The Arlington Sun Gazette's Scott McCaffrey reported yesterday on the varying views of whether Arlington County has too much cash on hand. Here's the lede from McCaffrey's article:
"There is one point on which everyone involved in this story agrees: The Arlington County government has significantly more cash in its coffers at any one time than it did a decade ago.
"Is that extra cushion a mark of good fiscal stewardship, or of a bureaucracy addicted to squirreling away cash? That’s where the viewpoints divide.
“Year after year, the number of pots [where cash is held] increases, the money in each of the pots increases,” said county Treasurer Frank O’Leary, no fan of the rising cash balances.
“It’s mystifying,” said O’Leary, who fears all that surplus cash does little good for taxpayers or those who rely on county services. And by keeping a huge reserve, he contends, “it’s causing us to pay more taxes than we should.”
"Despite tough economic times, the past decade has seen a huge spike: In April 2004, cash on hand stood at $69.35 million; in April 2013, it was $289.1 million, an increase of nearly 317 percent. Over the past 10 Aprils, the total on hand was higher than a year before nine times.
"(April is a good comparative month, because it is the point in the county government’s fiscal year when the least amount of cash is on hand. October is the high point, due to an influx of real estate and personal-property tax revenues. The total amount on hand in October 2012 was $574.2 million, the highest in history, according to an accounting from the treasurer’s office.)"
McCaffrey goes on to quote the County Manager, Budget director Richard Stephenson, and Treasuer officials as well as your humble scribe and the inimitable Wayne Kubicki, "who may know more about the county’s budget process than anyone outside the government," according to McCaffrey and others familiar with Arlington County's budget. According to Kubicki:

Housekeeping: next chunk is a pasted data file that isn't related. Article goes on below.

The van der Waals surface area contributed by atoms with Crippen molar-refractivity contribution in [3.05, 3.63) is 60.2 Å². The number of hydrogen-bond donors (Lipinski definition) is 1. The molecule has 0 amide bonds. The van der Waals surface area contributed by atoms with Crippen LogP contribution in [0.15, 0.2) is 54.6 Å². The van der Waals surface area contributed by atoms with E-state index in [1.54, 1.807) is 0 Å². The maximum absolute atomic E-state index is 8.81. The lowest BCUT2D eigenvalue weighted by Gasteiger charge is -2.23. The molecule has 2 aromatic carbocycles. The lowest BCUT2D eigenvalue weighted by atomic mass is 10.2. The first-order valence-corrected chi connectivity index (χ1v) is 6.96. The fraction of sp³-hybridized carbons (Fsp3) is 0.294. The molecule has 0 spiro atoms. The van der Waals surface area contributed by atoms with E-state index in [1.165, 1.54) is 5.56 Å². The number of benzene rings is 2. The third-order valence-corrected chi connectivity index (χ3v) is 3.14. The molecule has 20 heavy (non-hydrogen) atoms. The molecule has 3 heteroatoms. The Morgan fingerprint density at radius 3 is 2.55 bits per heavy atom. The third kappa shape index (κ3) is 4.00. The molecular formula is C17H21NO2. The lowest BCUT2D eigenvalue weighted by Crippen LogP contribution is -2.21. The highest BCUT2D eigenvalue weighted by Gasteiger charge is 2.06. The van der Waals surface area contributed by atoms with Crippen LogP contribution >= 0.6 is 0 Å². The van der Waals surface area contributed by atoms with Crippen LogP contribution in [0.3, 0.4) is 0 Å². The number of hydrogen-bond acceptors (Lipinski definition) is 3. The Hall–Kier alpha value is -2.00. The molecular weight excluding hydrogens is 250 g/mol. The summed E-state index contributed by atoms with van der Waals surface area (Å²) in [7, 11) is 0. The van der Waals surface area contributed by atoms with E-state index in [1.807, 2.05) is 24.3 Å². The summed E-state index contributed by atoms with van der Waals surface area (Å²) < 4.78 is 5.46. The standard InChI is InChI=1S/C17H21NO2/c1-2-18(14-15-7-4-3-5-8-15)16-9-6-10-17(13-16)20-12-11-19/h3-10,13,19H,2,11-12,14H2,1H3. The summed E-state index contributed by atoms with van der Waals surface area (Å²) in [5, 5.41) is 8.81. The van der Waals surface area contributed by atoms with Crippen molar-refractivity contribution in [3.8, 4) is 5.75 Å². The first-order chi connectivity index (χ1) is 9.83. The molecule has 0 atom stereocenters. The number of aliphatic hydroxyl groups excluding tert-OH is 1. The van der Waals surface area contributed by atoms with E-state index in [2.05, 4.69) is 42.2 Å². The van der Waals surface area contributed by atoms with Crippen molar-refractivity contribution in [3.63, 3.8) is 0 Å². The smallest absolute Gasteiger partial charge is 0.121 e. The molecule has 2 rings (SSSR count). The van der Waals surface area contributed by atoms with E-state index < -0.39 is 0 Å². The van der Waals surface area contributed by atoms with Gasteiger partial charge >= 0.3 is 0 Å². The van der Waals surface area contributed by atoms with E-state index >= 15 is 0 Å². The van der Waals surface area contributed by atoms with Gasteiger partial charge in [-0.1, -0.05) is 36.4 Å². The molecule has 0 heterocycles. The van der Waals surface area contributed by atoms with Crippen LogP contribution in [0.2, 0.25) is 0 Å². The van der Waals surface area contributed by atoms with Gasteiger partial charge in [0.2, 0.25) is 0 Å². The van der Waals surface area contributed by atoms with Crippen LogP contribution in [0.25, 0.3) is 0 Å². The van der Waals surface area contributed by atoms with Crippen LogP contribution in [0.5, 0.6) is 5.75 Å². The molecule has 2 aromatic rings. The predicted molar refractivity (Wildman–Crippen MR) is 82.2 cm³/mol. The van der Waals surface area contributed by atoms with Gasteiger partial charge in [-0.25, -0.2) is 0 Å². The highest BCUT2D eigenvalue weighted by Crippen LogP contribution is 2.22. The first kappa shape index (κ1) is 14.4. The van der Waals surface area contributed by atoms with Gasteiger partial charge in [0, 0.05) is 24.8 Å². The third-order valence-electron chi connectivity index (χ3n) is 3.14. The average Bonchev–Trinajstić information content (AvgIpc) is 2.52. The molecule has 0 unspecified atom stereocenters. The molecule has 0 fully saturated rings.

" . . . over the past decade, when the resident population is higher by 8 percent, annual county operating expenses are up 50 percent, total bonded debt is up 61 percent and tax-supported debt service is up 67 percent.
“With this debt and budget growth, you’d expect our cash on hand to be higher – and there are a lot of ‘moving parts’ [that make up the total],” Kubicki said.
McCaffrey then quoted Kubicki further:
"Isolating the individual components of our cash on hand at a single point during the fiscal year would be difficult and possibly misleading, due to the timing of specific tax receipts and disbursements,” Kubicki said. “What I’d like to see from county staff is an analysis by year, from year-end fiscal 2004 to fiscal 2012, showing the components of fiscal year-end cash for each. Such an analysis would serve to better tell us what the treasurer’s chart does – or doesn’t – mean.”
The cash balances in the chart below, which appears in the Sun Gazette article, compute to a 2004 per capita amount of approximately $327 while the 2012 per capita amount is about $1,319.
Yes, there has been a 300% growth in per capita cash on hand, but that still doesn't say whether the county's cash on hand is too much, too little, or about right. Unfortunately, in a scan of the county's FY 2012 Comprehensive Annual Financial Report (CAFR) and the notes to the financial statements, I was unable to find any mention of a policy regarding appropriate cash or fund balances. Such a policy would define the financial resources that should be set aside for contingencies, how much should be allocated to the rainy day, or budget stabilization, fund when such unreserved fund balances should be used, and the appropriate size of such a fund. And it goes without saying, the county inspector general or the independent auditors should comment on the County Manager's compliance with the policy. (More information about establishing a cash or fund balance policy can be found in this September 1990 Research Bulletin published by the Government Finance Officers Association.)
If I subsequently learn that Arlington County does indeed have a cash or fund balance policy, including any analysis in the CAFR, I will update this growls appropriately.
Kudos to Mr. McCaffrey for, in my humble opinion, reporting the most significant local government news story of the past year. If there is a more outstanding example of local government news reporting, I will be happy to consider it.